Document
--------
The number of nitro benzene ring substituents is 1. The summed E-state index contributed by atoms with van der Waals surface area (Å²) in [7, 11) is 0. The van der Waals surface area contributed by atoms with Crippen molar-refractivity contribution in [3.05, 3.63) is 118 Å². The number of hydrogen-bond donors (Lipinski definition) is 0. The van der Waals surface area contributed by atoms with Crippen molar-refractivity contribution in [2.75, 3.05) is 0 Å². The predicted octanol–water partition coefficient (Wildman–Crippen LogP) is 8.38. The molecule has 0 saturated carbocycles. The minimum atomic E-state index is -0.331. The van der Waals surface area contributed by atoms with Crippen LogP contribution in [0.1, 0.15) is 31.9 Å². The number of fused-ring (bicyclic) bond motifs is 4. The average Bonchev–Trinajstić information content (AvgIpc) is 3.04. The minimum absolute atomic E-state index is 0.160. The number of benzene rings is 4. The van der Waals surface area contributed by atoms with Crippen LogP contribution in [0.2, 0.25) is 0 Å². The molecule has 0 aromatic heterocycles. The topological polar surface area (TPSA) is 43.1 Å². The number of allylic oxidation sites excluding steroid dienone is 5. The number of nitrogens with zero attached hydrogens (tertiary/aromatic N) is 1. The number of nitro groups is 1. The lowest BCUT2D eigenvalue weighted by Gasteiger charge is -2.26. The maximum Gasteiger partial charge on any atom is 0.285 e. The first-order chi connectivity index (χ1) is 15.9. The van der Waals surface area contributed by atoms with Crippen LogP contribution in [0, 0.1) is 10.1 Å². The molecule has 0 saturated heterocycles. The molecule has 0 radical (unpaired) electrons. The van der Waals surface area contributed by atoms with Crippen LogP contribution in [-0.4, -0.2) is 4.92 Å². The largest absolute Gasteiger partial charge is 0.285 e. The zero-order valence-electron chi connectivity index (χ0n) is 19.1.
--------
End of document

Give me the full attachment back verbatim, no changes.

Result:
The number of nitro benzene ring substituents is 1. The summed E-state index contributed by atoms with van der Waals surface area (Å²) in [7, 11) is 0. The van der Waals surface area contributed by atoms with Crippen molar-refractivity contribution in [3.05, 3.63) is 118 Å². The number of hydrogen-bond donors (Lipinski definition) is 0. The van der Waals surface area contributed by atoms with Crippen molar-refractivity contribution in [2.75, 3.05) is 0 Å². The predicted octanol–water partition coefficient (Wildman–Crippen LogP) is 8.38. The molecule has 0 saturated carbocycles. The minimum atomic E-state index is -0.331. The van der Waals surface area contributed by atoms with Crippen LogP contribution in [0.1, 0.15) is 31.9 Å². The number of fused-ring (bicyclic) bond motifs is 4. The average Bonchev–Trinajstić information content (AvgIpc) is 3.04. The minimum absolute atomic E-state index is 0.160. The number of benzene rings is 4. The van der Waals surface area contributed by atoms with Crippen LogP contribution in [0.2, 0.25) is 0 Å². The molecule has 0 aromatic heterocycles. The topological polar surface area (TPSA) is 43.1 Å². The number of allylic oxidation sites excluding steroid dienone is 5. The number of nitrogens with zero attached hydrogens (tertiary/aromatic N) is 1. The number of nitro groups is 1. The lowest BCUT2D eigenvalue weighted by Gasteiger charge is -2.26. The maximum Gasteiger partial charge on any atom is 0.285 e. The first-order chi connectivity index (χ1) is 15.9. The van der Waals surface area contributed by atoms with Crippen LogP contribution in [0, 0.1) is 10.1 Å². The molecule has 0 saturated heterocycles. The molecule has 0 radical (unpaired) electrons. The van der Waals surface area contributed by atoms with Crippen LogP contribution in [-0.4, -0.2) is 4.92 Å². The largest absolute Gasteiger partial charge is 0.285 e. The zero-order valence-electron chi connectivity index (χ0n) is 19.1.